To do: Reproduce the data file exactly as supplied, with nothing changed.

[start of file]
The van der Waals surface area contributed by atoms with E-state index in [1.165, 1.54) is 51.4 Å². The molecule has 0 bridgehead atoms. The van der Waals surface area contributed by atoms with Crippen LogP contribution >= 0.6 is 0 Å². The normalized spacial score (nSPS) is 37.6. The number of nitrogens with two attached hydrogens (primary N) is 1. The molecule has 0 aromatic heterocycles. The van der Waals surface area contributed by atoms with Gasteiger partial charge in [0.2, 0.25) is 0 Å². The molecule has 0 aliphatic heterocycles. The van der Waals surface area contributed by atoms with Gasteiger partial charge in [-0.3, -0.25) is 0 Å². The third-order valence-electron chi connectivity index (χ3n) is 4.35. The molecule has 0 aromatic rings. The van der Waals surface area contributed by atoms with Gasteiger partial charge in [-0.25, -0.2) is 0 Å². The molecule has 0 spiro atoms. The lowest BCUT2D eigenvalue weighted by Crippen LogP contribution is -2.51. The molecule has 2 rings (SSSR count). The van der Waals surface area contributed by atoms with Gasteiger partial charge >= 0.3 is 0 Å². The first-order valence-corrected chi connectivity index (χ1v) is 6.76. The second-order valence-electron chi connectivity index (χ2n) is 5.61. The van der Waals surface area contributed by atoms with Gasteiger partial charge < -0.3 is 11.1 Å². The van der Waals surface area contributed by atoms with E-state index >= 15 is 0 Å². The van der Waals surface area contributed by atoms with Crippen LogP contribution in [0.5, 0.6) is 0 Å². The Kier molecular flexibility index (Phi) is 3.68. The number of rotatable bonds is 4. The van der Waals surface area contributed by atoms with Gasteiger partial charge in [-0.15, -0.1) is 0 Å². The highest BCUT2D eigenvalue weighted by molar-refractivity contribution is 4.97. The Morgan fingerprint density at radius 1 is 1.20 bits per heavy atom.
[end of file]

The van der Waals surface area contributed by atoms with E-state index in [1.165, 1.54) is 51.4 Å². The molecule has 0 bridgehead atoms. The van der Waals surface area contributed by atoms with Crippen LogP contribution >= 0.6 is 0 Å². The normalized spacial score (nSPS) is 37.6. The number of nitrogens with two attached hydrogens (primary N) is 1. The molecule has 0 aromatic heterocycles. The van der Waals surface area contributed by atoms with Gasteiger partial charge in [0.2, 0.25) is 0 Å². The molecule has 0 aliphatic heterocycles. The van der Waals surface area contributed by atoms with Gasteiger partial charge in [-0.3, -0.25) is 0 Å². The third-order valence-electron chi connectivity index (χ3n) is 4.35. The molecule has 0 aromatic rings. The van der Waals surface area contributed by atoms with Gasteiger partial charge in [-0.25, -0.2) is 0 Å². The molecule has 0 spiro atoms. The lowest BCUT2D eigenvalue weighted by Crippen LogP contribution is -2.51. The molecule has 2 rings (SSSR count). The van der Waals surface area contributed by atoms with Gasteiger partial charge >= 0.3 is 0 Å². The first-order valence-corrected chi connectivity index (χ1v) is 6.76. The second-order valence-electron chi connectivity index (χ2n) is 5.61. The van der Waals surface area contributed by atoms with Gasteiger partial charge < -0.3 is 11.1 Å². The van der Waals surface area contributed by atoms with E-state index >= 15 is 0 Å². The van der Waals surface area contributed by atoms with Crippen LogP contribution in [0.5, 0.6) is 0 Å². The Kier molecular flexibility index (Phi) is 3.68. The number of rotatable bonds is 4. The van der Waals surface area contributed by atoms with Gasteiger partial charge in [-0.15, -0.1) is 0 Å². The highest BCUT2D eigenvalue weighted by molar-refractivity contribution is 4.97. The Morgan fingerprint density at radius 1 is 1.20 bits per heavy atom.